THE BEST BUNDLE Seventh Grade Common Core Math Stations COMPLETE YEAR

THE BEST BUNDLE Seventh Grade Common Core Math Stations COMPLETE YEAR
THE BEST BUNDLE Seventh Grade Common Core Math Stations COMPLETE YEAR
THE BEST BUNDLE Seventh Grade Common Core Math Stations COMPLETE YEAR
THE BEST BUNDLE Seventh Grade Common Core Math Stations COMPLETE YEAR
THE BEST BUNDLE Seventh Grade Common Core Math Stations COMPLETE YEAR
THE BEST BUNDLE Seventh Grade Common Core Math Stations COMPLETE YEAR
THE BEST BUNDLE Seventh Grade Common Core Math Stations COMPLETE YEAR
THE BEST BUNDLE Seventh Grade Common Core Math Stations COMPLETE YEAR
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Common Core Standards
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77 MB|457 pages
Product Description
This 457 page file includes station activities which cover the ENTIRE YEAR. They are designed to align with common core standards for seventh grade math. You save 25% when buying the bundle as compared to all the activities purchased individually. As I add more activities, I will increase the price accordingly, but you will still have access to the file for no additional cost!! I've also included 5 pages of organizational tips and best practices for station learning in the classroom.

My Entire 7th Grade Math Curriculum includes these activities and every other resource I have created for seventh grade math!

I created these activities to use in station rotations in a seventh grade classroom. However, they can easily be used in a variety of ways. You will find activities within this file also suitable for math centers, game day, formative assessment, or summative assessment. These activities cover the the whole school year:

Unit 1: Proportional Reasoning
Unit 2: Proportional Relationships
Unit 3: Proportional Reasoning with Percents
Unit 4: Adding and Subtracting Rational Numbers
Unit 5: Multiplying and Dividing Rational Numbers
Unit 6: Expressions
Unit 7: Equations and Inequalities.
Unit 8: Probability of Simple Events
Unit 9: Probability of Compound Events
Unit 10: Statistics
Unit 11: 2-D Geometry
Unit 12: 3-D Geometry
Unit 13: Scale Drawings
Unit 14: Geometric Constructions

As students rotate through stations, they are challenged in individual, partner, and group activities and games. I have included instructions for you as well as printable student directions for each activity. Whenever appropriate, answer keys are also attached. The following resources are included in this file:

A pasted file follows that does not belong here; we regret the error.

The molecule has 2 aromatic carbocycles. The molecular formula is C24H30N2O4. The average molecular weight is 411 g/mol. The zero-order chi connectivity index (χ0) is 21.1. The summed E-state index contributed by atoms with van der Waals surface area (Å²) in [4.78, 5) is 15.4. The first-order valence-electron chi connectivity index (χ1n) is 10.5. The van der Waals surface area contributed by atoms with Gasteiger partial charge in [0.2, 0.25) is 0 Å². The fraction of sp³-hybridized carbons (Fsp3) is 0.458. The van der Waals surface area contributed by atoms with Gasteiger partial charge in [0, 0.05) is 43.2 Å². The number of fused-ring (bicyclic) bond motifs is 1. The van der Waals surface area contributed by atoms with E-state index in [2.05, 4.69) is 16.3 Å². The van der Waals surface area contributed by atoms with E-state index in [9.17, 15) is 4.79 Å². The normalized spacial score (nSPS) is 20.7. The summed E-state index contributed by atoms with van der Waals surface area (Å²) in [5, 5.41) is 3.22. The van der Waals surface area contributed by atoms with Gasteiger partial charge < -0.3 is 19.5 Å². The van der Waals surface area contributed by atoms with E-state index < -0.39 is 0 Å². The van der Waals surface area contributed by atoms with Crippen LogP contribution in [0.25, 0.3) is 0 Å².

1. Stations Organization and Tips (5 pages!)
2. Dominoes - Unit Rates (16 cards!)
3. Article - Unit Rates and Complex Fractions (with Graphic Organizers!)
4. Triangler - Complex Rates (16 puzzle pieces!)
5. Three of a Kind - Complex Rates (Open-ended!)
6. Dominoes - Proportional Equations (16 cards!)
7. Go Fish - Unit Rates in Tables (36 cards!)
8. Problem-Solving - Unit Rates and Graphs (Real-World!)
9. Pick-a-Card - Proportional Relationships (6 versions!)
10. Roundabout - Gratuity and Commission (4 different activities!)
11. I Have Who Has - Percent and Proportional Reasoning (18 cards!)
12. Article - Percent Problems (with Graphic Organizers!)
13. Triangler - Percent Problems (16 puzzle pieces!)
14. Math Match - Integer Addition and Subtraction (36 cards!)
15. Poly-Problem-Solver - Subtracting Rationals (4 different activities!)
16. Roundabouts - Adding Integers (4 different activities!)
17. Article - Integers and Opposites (with graphic organizers!)
18. Triangler - Adding Rationals (16 puzzle pieces!)
19. Poly-Problem-Solver - Dividing Rationals (4 different activities!)
20. Go Fish - Dividing Rationals (36 cards!)
21. Ordering and Operations – Rationals (3 stations in one!)
22. On A Roll - Integer Expressions (unique problems for each student!)
23. Triangler - Multiplying Rationals (16 puzzle pieces!)
24. Math Match - Percents (36 Cards!)
25. I Have Who Has - Equivalent Expressions (18 questions!)
26. Problem-Solving - Expressions (Real-World!)
27. Three of a Kind - Relationships with Percents (Open-Ended!)
28. Dominoes - Two-Step Equations (16 Cards!)
29. Math Match - Two-Step Inequalities (36 Cards!)
30. Poly-Problem-Solver - Two-Step Inequalities (4 Activities!)
31. Pick-A-Card - Managing Money with Equations (6 Versions!)
32. Stations Organization and Tips (5 Pages!)
33. Dominoes - Probability Models (16 Cards!)
34. I Have Who Has - Simple Events (18 Questions!)
35. Spin-Off - Probability (Unique Results for Each Student!)